Gulf Restoration Network Response Statement to Oil Spill Commission Final Report and Recommendations
We commend the diverse group of experts on the National Commission on the BP Deepwater Horizon Oil Spill and Offshore Drilling for their diligent and deliberative investigation into the BP drilling disaster, and we thank them for their commitment to learning the lessons of this environmental and human tragedy while advancing our nation’s efforts for safe energy development.
We are pleased to see the Commission recommend a Gulf of Mexico Regional Citizens Advisory Council that will make sure the communities who are paying the price for the failures that led to this disaster have a chance to weigh in as the oil industry gears up again in what has long been our nation’s energy sacrifice zone.
In a region that has been subject to uneven and inconsistent governmental responses to disasters for the past 5 plus years, and seen first-hand how useless oil spill response plans currently are, it’s critical that those most affected by the oil industry’s mistakes are provided the resources and the clear role to allow an independent set of eyes and ears on the energy industry as the oil and gas development moves forward in the Gulf, and ensure that trust is developed through better advance planning. We are heartened to see the Commission call for the development of a Gulf Coast Citizens Advisory Council which would allow the commercial and subsistence fishing communities, the mom-and-pop tourism industry on the coast, and the conservation community to have a seat at the table to check the math and verify the claims of the oil industry which has failed us so completely the past 8 months.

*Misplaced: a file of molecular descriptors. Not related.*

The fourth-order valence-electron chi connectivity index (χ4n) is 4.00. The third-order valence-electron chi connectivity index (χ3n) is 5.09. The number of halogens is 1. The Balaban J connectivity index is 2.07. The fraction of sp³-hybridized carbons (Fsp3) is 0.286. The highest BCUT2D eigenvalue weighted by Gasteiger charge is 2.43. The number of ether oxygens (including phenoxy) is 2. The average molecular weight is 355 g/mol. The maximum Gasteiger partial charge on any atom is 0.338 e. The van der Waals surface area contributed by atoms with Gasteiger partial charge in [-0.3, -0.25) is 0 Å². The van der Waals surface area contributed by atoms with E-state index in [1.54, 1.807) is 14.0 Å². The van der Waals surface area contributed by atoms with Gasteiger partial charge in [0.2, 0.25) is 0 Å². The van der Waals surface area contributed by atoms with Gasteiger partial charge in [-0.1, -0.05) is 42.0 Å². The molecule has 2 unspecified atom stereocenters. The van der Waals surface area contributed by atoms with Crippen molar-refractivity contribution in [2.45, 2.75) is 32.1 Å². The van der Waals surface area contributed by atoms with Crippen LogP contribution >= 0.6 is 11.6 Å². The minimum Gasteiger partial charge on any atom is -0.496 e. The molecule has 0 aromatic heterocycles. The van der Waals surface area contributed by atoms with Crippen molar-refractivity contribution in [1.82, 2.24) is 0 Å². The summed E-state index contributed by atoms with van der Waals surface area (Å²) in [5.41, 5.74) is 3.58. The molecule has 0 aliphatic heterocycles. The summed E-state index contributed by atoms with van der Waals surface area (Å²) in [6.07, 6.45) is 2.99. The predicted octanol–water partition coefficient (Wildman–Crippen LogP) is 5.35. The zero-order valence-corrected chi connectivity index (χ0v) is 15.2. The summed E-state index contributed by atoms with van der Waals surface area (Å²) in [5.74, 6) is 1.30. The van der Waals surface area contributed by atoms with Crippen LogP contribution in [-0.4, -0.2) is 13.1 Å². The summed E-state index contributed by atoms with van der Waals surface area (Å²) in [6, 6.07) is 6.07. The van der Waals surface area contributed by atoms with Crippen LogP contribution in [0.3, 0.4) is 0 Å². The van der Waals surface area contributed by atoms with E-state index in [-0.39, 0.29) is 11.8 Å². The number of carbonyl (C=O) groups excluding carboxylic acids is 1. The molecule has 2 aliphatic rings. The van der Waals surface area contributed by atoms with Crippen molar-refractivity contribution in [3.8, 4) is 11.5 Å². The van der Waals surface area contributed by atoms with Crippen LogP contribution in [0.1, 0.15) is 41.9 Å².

We are glad to see the Commission recommend that 80% of the eventual fines and penalties paid by BP and the other responsible parties be directed to the Gulf to jump-start the long-needed restoration of historic environmental damages that were exacerbated by BP’s crude. It’s also clear that those fines should be significant, as the report shows that BP’s decisions were indeed grossly negligent, and that the Department of Justice should be able to prove the upper range of possible fines in light of this information.
We concur that while BP and their contractors made bad decisions that ultimately led to this disaster, the entire off-shore oil drilling industry was woefully under-regulated, and this failed system can claim some of the blame for the crisis we’re now dealing with.
BP was far from a unique bad apple, and while they were indeed among the worst operators in the Gulf for accidents, spills, fines and penalties before April 20th, 2010, they were not alone. The Commission report also makes it clear that if any of the other operators in the Gulf had a blowout, the response would have unfortunately been equally inadequate, as the industry’s plans were simply cut and pasted from plans created for other regions.
To that end, we are glad to see the regulatory changes recommended by the Commission, splitting leasing and revenue off completely from the safety and environmental compliance duties of the federal government, and greatly enhancing those efforts.
Of course, any report is only valuable if its recommendations are acted upon. This investigation and recommended path forward is far too important to the nation to simply get dusty on some shelf somewhere. We call on the White House to implement the balance of these recommendations as soon as possible, to give the oil industry the regulatory certainty they need to move forward, and help make oil drilling as safe and as responsible as possible in the Gulf of Mexico. In addition, we will need Congress to act to see many of these recommendations move forward, so it is critical that our new Congress adopt legislation supporting this report, and do it as soon as their schedule allows.
Any part of this statement can be quoted with attribution to Aaron Viles, Deputy Director, Gulf Restoration Network.